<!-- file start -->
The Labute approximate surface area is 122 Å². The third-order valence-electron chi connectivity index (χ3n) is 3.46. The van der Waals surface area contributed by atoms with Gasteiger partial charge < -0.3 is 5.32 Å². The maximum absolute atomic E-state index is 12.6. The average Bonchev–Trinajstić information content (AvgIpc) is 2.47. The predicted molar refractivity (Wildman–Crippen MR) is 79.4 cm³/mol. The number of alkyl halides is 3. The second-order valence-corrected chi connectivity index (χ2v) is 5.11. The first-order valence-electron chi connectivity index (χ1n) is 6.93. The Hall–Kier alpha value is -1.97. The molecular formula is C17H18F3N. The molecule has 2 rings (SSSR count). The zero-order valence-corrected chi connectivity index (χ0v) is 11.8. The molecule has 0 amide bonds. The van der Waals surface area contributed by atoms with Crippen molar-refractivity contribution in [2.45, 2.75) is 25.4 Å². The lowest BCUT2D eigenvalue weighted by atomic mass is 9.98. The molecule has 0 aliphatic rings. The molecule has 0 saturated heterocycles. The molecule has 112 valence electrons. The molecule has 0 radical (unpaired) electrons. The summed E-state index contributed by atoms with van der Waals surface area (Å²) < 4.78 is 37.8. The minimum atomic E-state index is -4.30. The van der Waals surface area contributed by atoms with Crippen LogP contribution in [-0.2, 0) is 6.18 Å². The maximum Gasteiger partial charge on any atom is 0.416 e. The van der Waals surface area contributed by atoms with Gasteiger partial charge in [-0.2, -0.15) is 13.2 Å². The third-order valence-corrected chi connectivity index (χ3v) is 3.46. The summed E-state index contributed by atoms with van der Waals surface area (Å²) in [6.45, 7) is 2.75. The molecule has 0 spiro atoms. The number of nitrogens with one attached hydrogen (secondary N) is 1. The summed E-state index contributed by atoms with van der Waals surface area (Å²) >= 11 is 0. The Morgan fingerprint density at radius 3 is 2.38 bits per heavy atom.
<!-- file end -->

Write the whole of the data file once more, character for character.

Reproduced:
The Labute approximate surface area is 122 Å². The third-order valence-electron chi connectivity index (χ3n) is 3.46. The van der Waals surface area contributed by atoms with Gasteiger partial charge < -0.3 is 5.32 Å². The maximum absolute atomic E-state index is 12.6. The average Bonchev–Trinajstić information content (AvgIpc) is 2.47. The predicted molar refractivity (Wildman–Crippen MR) is 79.4 cm³/mol. The number of alkyl halides is 3. The second-order valence-corrected chi connectivity index (χ2v) is 5.11. The first-order valence-electron chi connectivity index (χ1n) is 6.93. The Hall–Kier alpha value is -1.97. The molecular formula is C17H18F3N. The molecule has 2 rings (SSSR count). The zero-order valence-corrected chi connectivity index (χ0v) is 11.8. The molecule has 0 amide bonds. The van der Waals surface area contributed by atoms with Crippen molar-refractivity contribution in [2.45, 2.75) is 25.4 Å². The lowest BCUT2D eigenvalue weighted by atomic mass is 9.98. The molecule has 0 aliphatic rings. The molecule has 0 saturated heterocycles. The molecule has 112 valence electrons. The molecule has 0 radical (unpaired) electrons. The summed E-state index contributed by atoms with van der Waals surface area (Å²) < 4.78 is 37.8. The minimum atomic E-state index is -4.30. The van der Waals surface area contributed by atoms with Crippen LogP contribution in [-0.2, 0) is 6.18 Å². The maximum Gasteiger partial charge on any atom is 0.416 e. The van der Waals surface area contributed by atoms with Gasteiger partial charge in [-0.2, -0.15) is 13.2 Å². The third-order valence-corrected chi connectivity index (χ3v) is 3.46. The summed E-state index contributed by atoms with van der Waals surface area (Å²) in [6.45, 7) is 2.75. The molecule has 0 spiro atoms. The number of nitrogens with one attached hydrogen (secondary N) is 1. The summed E-state index contributed by atoms with van der Waals surface area (Å²) >= 11 is 0. The Morgan fingerprint density at radius 3 is 2.38 bits per heavy atom.